20 Jun 2020
Are Apple, Google, and the Government Trying to Track Us? Short answer? No.
The Long Answer: The contact tracing apps haven’t been designed to track our locations, but who we’ve been in contact with.
Tracking your location isn’t important, because WHERE you got infected doesn’t really matter. Contact tracing is about identifying WHO is spreading the virus.
Google and Apple, though involved, didn’t actually build an app to track you. They built a framework.
Bluetooth Framework How Google and Apple have enabled contact tracing.
Using the same technology you use to connect your phone to your car or wireless speakers, all Android (Google) and Apple devices will “see” other devices nearby.
Bluetooth is perfect for this, because most people have it on, it doesn’t use a lot of battery, and only transmits and receives over short distances. That makes it EXTREMELY hard to track. It’s not like WiFi or cellular signals that can go hundreds or thousands of feet. And it doesn’t go to a centralized station, like a cell tower, that can be used to track your physical location.
To have your location tracked by Bluetooth, the government would have to have Bluetooth devices every 30 feet or so. That would be extremely expensive and very hard to maintain.
Details about the Bluetooth Contact Tracing Specs here (PDF): Exposure Notification – Bluetooth Specification
But How Does it Actually Work? This is the geeky stuff. Sorry.
Once you’ve turned contact tracing on in your phone’s settings, it will continually broadcast (aka advertise) itself to other Bluetooth devices in the area.
When it does this, it’s locked into a “non-connectable” mode. This means your phone doesn’t do anything but transmit that it exists. No other data is sent.
To protect privacy further, your phone won’t send out a broadcast saying “HEY! This is Karen’s phone,” it sends out a sequence of random numbers and letters that changes every 10 to 20 minutes.
Your phone then keeps a log of every random sequence it broadcasts and receives along with the date and time (aka a timestamp). This is the key to how this system determines whether you’ve been near an infected person.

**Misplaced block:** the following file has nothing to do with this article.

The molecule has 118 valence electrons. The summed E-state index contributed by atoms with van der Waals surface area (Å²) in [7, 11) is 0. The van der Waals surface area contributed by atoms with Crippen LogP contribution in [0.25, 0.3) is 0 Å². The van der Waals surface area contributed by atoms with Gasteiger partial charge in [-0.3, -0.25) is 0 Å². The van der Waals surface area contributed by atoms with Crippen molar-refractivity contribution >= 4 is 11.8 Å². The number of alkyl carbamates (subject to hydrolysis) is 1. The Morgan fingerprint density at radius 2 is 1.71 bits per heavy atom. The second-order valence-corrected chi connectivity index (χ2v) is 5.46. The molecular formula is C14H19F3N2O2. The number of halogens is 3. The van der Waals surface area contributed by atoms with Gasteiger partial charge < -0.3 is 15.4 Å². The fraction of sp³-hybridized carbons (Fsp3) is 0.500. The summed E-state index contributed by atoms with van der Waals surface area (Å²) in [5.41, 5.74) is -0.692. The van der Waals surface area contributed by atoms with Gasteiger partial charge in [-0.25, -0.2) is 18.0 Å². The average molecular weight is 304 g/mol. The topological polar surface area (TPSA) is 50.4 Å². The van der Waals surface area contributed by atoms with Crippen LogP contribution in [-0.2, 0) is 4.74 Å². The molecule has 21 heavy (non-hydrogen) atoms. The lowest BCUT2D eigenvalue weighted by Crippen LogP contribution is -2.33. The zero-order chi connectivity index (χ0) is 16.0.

These logs are stored on your phone only. The only time information is shared with anyone else, is if you install a contact tracing app that uses the built-in framework and authorize that app to share these logs. Details on this FAQ at question 7.
Here’s where the privacy concerns start: Along with your log, a unique identifier is sent to the app’s servers so it can message you if someone you’ve been in contact with tests positive for COVID. That unique identifier won’t be your name or phone number, but it’s still possible that it could be linked back to you in a number of ways.
When the app uploads the log to the server, it’s entirely possible other data could be stored with your log besides the unique identifier. Things like IP address, phone make and model, etc. could also be stored. Those things could lead to you being identified.
But that’s only if the data isn’t stored safely.
What About the App they Want Us to Download? There's the problem. It's not just one app.
In my opinion, Google and Apple decided to leave the app building up to Public Health Authorities to minimize their risk.
The framework is pretty foolproof. The app and storage of the log files is where the privacy risks are located.
Unfortunately, the biggest issue with the app isn’t just the potential for privacy leaks.
It’s the number of apps people may have to use.
The federal government dropped the ball by not creating an app to be used across the country, instead leaving it to each state. Now, there could be as many as fifty different apps for contact tracing that may or may not communicate with each other.
Interstate travel in the post-pandemic world will now mean you need to have an app installed on your phone for each state you’ve traveled to. That also means your contact logs will have to be shared with each app and each state, increasing the number of times the same data has to be sent from your phone and across the internet.
And that also means, 50 times as many potential privacy leaks.
What Should We Do? That depends.
Contact tracing has proven effective against COVID in Japan. But that was using the old-fashioned, boots on the ground approach.
The framework Apple and Google have built hasn’t been tested yet. It seems like they’ve done their best to ensure privacy, but there’s no guarantees.
If the states can come together and build a framework that allows for the open exchange of anonymized data, it will be an amazing tool for slowing and tracking the spread of COVID.
If they can’t, we need to demand the federal government build the app in cooperation with the US tech industry, which is what should have happened from the start.
Anything less is going to be a privacy nightmare.